KANSAS CITY — The US Department of Agriculture in its March 31 Prospective Plantings report said farmers intend to plant 1,110,800 acres to sugar beets in 2023, down 4.2% from 1,159,500 acres in 2022 and the lowest since 2008.

Planted area in Montana, typically the sixth largest beet planting state, was forecast at 24,000 acres, down 29% from 2022 and the lowest on record. Wyoming replaced Montana as the sixth major sugar beet growing state.

The drop in Montana was expected after the closing of the Sidney Sugars Co. Inc. beet processing plant was announced by the American Crystal Sugar Co. a few weeks ago. Growers (who aren’t part of a cooperative in the Sidney area as are growers in most other sugar beet areas) had indicated they would plant 19,500 acres to sugar beets this year, not enough to keep the Sidney plant running efficiently. Some of those lost acres appear to have been picked up by growers in Nebraska and Wyoming.

Perhaps the greatest sugar beet surprise in the report was North Dakota, the nation’s second-largest beet growing state, in which the USDA said farmers intend to plant 214,000 acres of beets, down 15% from 2022. Ideas that American Crystal growers in the Red River Valley may pick up some of the lost acres in Montana doesn’t appear to be the case.

Instead, it appears beet acres, along with acres intended for spring wheat other than durum, oats and barley in North Dakota lost out to other crops deemed more profitable by farmers. Large acreage increases in the state are expected for durum wheat, corn, soybeans and canola.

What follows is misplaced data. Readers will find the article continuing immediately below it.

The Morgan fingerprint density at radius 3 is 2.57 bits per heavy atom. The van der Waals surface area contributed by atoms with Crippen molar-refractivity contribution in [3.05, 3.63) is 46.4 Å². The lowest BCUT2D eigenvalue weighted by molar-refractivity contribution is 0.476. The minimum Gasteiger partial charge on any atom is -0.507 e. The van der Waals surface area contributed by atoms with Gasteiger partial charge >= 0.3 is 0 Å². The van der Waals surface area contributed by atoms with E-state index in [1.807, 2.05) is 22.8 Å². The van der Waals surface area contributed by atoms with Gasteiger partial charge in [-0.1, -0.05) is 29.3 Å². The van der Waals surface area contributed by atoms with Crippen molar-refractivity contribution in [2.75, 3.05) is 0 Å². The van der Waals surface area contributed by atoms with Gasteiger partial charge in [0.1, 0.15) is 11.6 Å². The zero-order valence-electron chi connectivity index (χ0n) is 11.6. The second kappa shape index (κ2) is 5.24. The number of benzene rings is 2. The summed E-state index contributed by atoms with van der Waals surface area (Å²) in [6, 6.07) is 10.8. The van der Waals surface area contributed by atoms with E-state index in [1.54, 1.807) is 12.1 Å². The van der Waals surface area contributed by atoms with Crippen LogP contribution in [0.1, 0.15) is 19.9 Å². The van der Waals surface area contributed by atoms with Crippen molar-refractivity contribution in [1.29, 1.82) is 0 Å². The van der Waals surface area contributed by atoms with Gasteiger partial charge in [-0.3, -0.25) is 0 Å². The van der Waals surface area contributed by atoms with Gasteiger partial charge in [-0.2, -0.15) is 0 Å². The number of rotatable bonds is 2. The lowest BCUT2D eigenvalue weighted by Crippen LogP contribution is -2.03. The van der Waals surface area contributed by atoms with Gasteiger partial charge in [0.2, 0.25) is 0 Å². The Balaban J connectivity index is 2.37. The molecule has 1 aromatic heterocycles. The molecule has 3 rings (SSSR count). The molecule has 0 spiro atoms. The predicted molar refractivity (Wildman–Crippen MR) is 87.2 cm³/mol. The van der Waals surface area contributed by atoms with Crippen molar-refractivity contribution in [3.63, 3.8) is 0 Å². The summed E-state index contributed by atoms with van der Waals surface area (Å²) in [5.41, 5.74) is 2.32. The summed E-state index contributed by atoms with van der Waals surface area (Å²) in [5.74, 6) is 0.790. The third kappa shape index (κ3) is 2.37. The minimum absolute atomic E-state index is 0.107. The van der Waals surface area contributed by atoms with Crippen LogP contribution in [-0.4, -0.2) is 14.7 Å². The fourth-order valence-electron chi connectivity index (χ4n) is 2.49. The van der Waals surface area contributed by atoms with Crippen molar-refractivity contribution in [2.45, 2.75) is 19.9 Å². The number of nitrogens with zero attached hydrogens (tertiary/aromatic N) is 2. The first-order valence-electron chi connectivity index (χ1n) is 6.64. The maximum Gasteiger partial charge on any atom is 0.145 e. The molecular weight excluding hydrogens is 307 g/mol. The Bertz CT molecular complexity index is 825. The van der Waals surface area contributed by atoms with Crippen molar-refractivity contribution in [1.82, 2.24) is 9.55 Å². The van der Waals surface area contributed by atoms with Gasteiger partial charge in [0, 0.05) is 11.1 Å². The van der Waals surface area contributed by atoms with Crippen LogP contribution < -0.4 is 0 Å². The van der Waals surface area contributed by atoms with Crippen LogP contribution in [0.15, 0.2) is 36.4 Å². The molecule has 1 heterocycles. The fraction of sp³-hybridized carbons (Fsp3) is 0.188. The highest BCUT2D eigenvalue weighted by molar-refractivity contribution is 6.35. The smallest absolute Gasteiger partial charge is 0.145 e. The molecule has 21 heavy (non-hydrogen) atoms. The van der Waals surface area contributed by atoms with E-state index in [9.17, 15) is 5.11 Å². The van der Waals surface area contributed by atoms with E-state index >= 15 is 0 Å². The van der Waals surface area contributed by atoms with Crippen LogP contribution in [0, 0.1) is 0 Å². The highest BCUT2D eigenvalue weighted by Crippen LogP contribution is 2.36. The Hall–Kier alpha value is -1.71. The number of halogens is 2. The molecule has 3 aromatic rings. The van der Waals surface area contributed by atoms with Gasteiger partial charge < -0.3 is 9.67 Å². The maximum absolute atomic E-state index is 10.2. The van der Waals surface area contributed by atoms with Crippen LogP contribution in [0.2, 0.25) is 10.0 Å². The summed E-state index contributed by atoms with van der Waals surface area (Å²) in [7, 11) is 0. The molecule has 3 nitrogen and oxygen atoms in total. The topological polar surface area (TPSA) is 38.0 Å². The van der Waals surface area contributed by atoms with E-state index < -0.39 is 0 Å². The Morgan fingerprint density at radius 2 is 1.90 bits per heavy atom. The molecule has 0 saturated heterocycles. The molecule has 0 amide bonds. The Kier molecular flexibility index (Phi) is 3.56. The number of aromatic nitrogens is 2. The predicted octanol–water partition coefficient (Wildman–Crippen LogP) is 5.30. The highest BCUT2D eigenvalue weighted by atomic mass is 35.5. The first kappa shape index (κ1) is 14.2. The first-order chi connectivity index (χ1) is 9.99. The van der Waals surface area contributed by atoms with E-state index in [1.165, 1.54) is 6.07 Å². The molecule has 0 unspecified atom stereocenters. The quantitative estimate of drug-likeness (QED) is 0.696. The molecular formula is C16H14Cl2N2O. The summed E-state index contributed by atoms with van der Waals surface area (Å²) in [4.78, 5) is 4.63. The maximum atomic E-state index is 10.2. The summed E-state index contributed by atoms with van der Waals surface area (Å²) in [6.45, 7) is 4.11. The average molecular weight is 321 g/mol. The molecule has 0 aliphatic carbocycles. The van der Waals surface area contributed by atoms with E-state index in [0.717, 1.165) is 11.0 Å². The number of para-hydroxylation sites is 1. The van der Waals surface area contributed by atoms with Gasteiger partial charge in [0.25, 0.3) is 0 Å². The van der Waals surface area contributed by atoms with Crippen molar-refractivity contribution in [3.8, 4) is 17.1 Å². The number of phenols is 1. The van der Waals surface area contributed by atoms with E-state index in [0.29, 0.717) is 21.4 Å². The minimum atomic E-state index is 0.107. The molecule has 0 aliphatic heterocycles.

The drop in sugar beet planted area, and subsequent drop in 2023-24 domestic beet sugar production, comes at a time when sugar prices are in their second year of historically high levels, top import source Mexico is facing drought-reduced production, world sugar supplies are tightening and raw and refined sugar futures are at 10-plus year highs.

Recent gains in crude oil prices may tighten global sugar supplies even more as mills potentially may divert more of the cane crush in Brazil to cane-based ethanol, which to date has been less profitable than producing sugar for export.

Further, in the United States there are concerns that cold, wet weather in the Upper Midwest may delay sugar beet planting, which could reduce the “early” sugar beet harvest before the start of the new marketing year on Oct. 1, tightening sugar supplies in the current season.